Can Video Games be the New MTV?
Selling songs via console games, the Web, and phones may help the ailing music industry.
Music’s always been about more than just listening. People dance, sing along, and, lately, play along too, through video games such as Dance Dance Revolution, Guitar Hero, and Rock Band. As CD sales decline and the music industry struggles to find new ways to make money, some companies are betting that games could be a key to getting consumers to open their wallets for music.
Music-oriented computer games now enjoy huge popularity–the Rock Band franchise made more money in 2008 than any other game, according to NPD Group, a games industry analyst firm. Sales of Rock Band have also turned into music sales. As of this March, users paid for and downloaded more than 40 million songs to use with Rock Band. Bands featured in the game have enjoyed increased sales, for example, Weezer, whose 1994 debut album features songs packaged with the game.
A number of companies are creating games that incorporate music into play, betting that Rock Band and Guitar Hero aren’t isolated phenomena. They believe that all sorts of games–including titles created for use on cell phones and the Web–can offer listeners a new way to discover music, become more involved as fans, and, ultimately, encourage them to pay for tracks. “It’s a much broader market than people are currently giving it credit for,” says Nabeel Hyatt, CEO and founder of Conduit Labs, which maintains a social network built around playing music-related games online, called Loudcrowd.
Hyatt says that games can more easily tap into the social aspect of listening to music, which has always drawn people out to concerts or clubs. Some avid fans already organize Rock Band parties, where they get together to play the video game. Hyatt envisions players getting together online, listening to music and playing along together. Loudcrowd simulates a club scene, allowing users to dance, hang out, and listen to a mix provided by an in-house DJ. Users can win music tracks and other virtual goods and, if they like what they hear, they can buy it with a few clicks.
A simple way of purchasing tracks is at the core of how the companies creating this new wave of music games hope to make money. Tap Tap Revenge, a game for the iPhone in which users tap or shake the device in time to a song’s beat, has prompted thousands of users to visit iTunes via the game to buy tracks, according to Bart Decrem, CEO of Tapulous, the company behind the title. Though it started out using music from independent bands, Tapulous has also created paid games featuring bands such as Weezer and Nine Inch Nails.
A music-focused social network called iLike recently launched the iLike Challenge, a trivia game that asks users to identify tracks and compete with friends to earn points. The game’s interface makes it easy to purchase tracks while playing or add them to a wish list for later. ILike has also struck advertising deals with music labels, inserting certain artists’ songs into the game as paid promotions. During a panel at the Web conference South by Southwest Interactive in Texas last month, iLike CEO Ali Partovi noted that, though it’s hard to determine which promotions affect a song’s popularity, all of the songs promoted on iLike so far have debuted near the top of the charts on iTunes.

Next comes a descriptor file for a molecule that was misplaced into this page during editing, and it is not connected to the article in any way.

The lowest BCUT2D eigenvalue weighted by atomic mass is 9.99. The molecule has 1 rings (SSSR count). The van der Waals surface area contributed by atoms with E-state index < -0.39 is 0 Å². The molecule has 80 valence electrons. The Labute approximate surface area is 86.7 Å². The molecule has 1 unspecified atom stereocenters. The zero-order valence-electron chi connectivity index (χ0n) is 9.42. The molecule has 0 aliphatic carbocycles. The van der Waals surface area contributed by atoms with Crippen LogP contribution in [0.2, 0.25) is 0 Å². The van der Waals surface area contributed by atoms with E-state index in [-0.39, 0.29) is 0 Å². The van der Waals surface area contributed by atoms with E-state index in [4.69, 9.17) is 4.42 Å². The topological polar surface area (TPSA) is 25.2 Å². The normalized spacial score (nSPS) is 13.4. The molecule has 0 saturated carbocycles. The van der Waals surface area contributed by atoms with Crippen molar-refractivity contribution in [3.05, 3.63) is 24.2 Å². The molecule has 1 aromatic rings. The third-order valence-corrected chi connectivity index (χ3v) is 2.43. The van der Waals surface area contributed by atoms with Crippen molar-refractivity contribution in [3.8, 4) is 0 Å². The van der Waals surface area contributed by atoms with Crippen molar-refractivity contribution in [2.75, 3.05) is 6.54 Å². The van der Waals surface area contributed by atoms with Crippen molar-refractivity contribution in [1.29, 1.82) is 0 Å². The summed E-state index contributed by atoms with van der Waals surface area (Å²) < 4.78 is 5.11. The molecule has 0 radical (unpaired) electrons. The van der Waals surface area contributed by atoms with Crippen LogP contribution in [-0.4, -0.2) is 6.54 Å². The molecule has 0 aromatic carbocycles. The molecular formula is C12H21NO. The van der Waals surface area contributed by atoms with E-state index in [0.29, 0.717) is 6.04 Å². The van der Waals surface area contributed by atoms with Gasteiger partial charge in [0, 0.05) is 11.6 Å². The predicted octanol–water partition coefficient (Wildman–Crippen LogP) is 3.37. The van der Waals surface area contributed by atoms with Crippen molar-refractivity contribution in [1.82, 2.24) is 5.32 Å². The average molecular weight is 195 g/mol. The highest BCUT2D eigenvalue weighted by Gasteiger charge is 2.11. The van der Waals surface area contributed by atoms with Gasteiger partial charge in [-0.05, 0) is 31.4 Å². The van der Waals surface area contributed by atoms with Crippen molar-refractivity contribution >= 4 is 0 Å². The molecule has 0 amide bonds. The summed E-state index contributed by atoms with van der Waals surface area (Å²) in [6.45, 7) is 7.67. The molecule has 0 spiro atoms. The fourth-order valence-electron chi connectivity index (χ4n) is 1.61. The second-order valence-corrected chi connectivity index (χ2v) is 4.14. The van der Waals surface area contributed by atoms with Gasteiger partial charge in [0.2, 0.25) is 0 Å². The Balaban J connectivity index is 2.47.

The makers of these games still have to strike licensing deals, a problematic reality for many online music businesses. Internet radio companies such as Pandora have struggled to get access to music for a rate they can afford. But games have a stronger bargaining position than Internet radio, according to Decrem, since they don’t need to license large quantities of music to create a worthwhile product. Radio stations usually need to have a deal with every major label and want to access most of those labels’ back catalog. Games, on the other hand, can get by with a few hits and a smaller catalog of quality songs from independent bands. Decrem says that Tapulous aims to include one big hit per month to help attract users, but already offers plenty of independent music and older songs. ILike pays licensing fees for the clips it uses in its trivia game, even though each song plays for no more than 30 seconds (Partovi said that, though it might be considered fair use, the company prefers not to take a risk).
While the games’ creators believe their impact on the music industry is positive, some observers say that the demand is not yet big enough to justify the optimism. Forrester analyst Sonal Gandhi, who follows the music industry, says that the impact of games on music sales is “dwarfed by the impact of radio.” Although radio has declined in recent years, she says that people still discover about 60 percent of the new songs they buy through the radio. Gandhi adds that licensing fees obtained via games will be an important source of revenue, but says games aren’t going to serve as the major way to promote artists in the near future.
That’s not what the many makers believe. They argue that games offer the advantages of radio and music-video channels, but can also be personalized for different users. “Games have the power to be the new MTV,” Partovi said at South by Southwest. “And I think that they already are.”
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